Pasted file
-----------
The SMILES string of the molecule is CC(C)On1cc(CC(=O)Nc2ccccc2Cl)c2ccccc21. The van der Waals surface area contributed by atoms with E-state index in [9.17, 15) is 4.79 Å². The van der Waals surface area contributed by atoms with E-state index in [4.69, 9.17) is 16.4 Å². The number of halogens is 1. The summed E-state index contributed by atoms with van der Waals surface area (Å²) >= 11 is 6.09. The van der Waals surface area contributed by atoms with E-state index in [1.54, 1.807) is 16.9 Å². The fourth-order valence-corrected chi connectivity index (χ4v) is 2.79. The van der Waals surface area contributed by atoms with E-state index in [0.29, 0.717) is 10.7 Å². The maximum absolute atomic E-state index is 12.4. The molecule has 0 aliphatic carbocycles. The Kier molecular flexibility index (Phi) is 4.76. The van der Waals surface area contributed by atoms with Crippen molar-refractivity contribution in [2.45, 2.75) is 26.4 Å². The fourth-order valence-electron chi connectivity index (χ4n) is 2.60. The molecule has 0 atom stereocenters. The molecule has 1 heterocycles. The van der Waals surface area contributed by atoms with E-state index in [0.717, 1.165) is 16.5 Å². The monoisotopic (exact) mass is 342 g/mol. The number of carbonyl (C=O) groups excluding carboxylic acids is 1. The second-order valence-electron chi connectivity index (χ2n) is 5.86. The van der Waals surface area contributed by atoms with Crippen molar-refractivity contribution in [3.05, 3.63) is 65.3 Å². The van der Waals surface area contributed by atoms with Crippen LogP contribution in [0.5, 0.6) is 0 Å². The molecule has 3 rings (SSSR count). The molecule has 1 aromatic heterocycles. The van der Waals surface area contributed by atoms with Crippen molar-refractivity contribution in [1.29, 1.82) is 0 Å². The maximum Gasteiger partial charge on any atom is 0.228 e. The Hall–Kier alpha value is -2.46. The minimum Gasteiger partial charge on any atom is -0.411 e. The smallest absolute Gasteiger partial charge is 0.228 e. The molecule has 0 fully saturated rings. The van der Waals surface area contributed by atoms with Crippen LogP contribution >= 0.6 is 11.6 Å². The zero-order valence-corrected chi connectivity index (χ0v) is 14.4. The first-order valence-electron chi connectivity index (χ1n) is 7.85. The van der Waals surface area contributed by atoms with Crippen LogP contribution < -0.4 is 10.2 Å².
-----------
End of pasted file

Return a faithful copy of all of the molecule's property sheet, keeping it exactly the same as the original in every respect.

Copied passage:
The SMILES string of the molecule is CC(C)On1cc(CC(=O)Nc2ccccc2Cl)c2ccccc21. The van der Waals surface area contributed by atoms with E-state index in [9.17, 15) is 4.79 Å². The van der Waals surface area contributed by atoms with E-state index in [4.69, 9.17) is 16.4 Å². The number of halogens is 1. The summed E-state index contributed by atoms with van der Waals surface area (Å²) >= 11 is 6.09. The van der Waals surface area contributed by atoms with E-state index in [1.54, 1.807) is 16.9 Å². The fourth-order valence-corrected chi connectivity index (χ4v) is 2.79. The van der Waals surface area contributed by atoms with E-state index in [0.29, 0.717) is 10.7 Å². The maximum absolute atomic E-state index is 12.4. The molecule has 0 aliphatic carbocycles. The Kier molecular flexibility index (Phi) is 4.76. The van der Waals surface area contributed by atoms with Crippen molar-refractivity contribution in [2.45, 2.75) is 26.4 Å². The fourth-order valence-electron chi connectivity index (χ4n) is 2.60. The molecule has 0 atom stereocenters. The molecule has 1 heterocycles. The van der Waals surface area contributed by atoms with E-state index in [0.717, 1.165) is 16.5 Å². The monoisotopic (exact) mass is 342 g/mol. The number of carbonyl (C=O) groups excluding carboxylic acids is 1. The second-order valence-electron chi connectivity index (χ2n) is 5.86. The van der Waals surface area contributed by atoms with Crippen molar-refractivity contribution in [3.05, 3.63) is 65.3 Å². The van der Waals surface area contributed by atoms with Crippen LogP contribution in [0.5, 0.6) is 0 Å². The molecule has 3 rings (SSSR count). The molecule has 1 aromatic heterocycles. The van der Waals surface area contributed by atoms with Crippen molar-refractivity contribution in [1.29, 1.82) is 0 Å². The maximum Gasteiger partial charge on any atom is 0.228 e. The Hall–Kier alpha value is -2.46. The minimum Gasteiger partial charge on any atom is -0.411 e. The smallest absolute Gasteiger partial charge is 0.228 e. The molecule has 0 fully saturated rings. The van der Waals surface area contributed by atoms with Crippen LogP contribution >= 0.6 is 11.6 Å². The zero-order valence-corrected chi connectivity index (χ0v) is 14.4. The first-order valence-electron chi connectivity index (χ1n) is 7.85. The van der Waals surface area contributed by atoms with Crippen LogP contribution < -0.4 is 10.2 Å².